The increased use of air conditioning in B.C. workplaces is causing discomfort and fostering a frosty atmosphere in many offices.
A BC Hydro study finds the use of A/C in commercial buildings has increased by almost a third since 2006, and close to one-quarter surveyed say they’ve argued with a fellow employee over the office temperature, or witnessed that type of argument between co-workers.
“Cold War: How many B.C. employees are losing the battle over office A/C” also reveals that close to two-thirds of British Columbians don’t have the ability to adjust the office temperature themselves, and 60% of them find it too cool in the summer making it difficult to concentrate on work.
The study found that women were almost twice as likely as men to say the office temperature makes it difficult to concentrate on work, four times more describe their office as too cold in the summer, and nearly 60% of them are regularly using a blanket or wearing layers to try to stay warm.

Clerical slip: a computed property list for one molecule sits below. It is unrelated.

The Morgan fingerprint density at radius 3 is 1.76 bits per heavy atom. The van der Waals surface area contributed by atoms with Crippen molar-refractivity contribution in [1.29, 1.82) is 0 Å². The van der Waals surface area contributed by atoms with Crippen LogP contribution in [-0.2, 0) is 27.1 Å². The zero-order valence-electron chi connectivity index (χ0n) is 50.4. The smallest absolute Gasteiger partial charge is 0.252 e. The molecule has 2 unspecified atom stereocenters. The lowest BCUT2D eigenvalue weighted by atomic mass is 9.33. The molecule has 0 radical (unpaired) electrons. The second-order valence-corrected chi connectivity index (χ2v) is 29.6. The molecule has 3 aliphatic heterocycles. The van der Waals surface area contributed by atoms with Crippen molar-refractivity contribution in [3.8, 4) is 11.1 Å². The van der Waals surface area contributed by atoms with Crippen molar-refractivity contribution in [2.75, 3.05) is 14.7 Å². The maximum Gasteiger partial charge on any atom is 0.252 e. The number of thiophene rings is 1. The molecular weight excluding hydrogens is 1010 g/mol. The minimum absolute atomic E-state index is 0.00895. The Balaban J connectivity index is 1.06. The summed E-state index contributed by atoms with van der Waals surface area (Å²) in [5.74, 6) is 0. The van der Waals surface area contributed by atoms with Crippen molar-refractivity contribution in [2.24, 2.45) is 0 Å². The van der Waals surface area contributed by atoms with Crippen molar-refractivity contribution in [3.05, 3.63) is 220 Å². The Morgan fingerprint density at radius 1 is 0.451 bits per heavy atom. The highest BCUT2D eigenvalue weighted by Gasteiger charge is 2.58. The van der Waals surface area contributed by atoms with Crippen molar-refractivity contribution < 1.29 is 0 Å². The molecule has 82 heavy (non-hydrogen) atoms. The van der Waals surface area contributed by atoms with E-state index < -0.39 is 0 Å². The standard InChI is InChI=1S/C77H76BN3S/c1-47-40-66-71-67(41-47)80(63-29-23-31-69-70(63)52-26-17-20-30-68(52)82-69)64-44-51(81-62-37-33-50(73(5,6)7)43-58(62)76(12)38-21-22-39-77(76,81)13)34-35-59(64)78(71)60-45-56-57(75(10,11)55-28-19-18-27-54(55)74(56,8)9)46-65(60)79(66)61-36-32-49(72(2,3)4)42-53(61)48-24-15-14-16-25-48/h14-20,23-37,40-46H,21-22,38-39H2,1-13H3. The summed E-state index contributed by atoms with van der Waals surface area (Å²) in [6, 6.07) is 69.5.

“The survey results support other studies that found many office climate control systems are based on a decades-old thermal comfort formula designed to suit the male metabolic rate,” it reads.
BC Hydro is recommending some measures to try to heat up the workplace and cool down tensions including that offices and commercial buildings be cooled to between 23 and 26 degrees Celsius in the summer months when occupied, and the A/C should be turned off when unoccupied.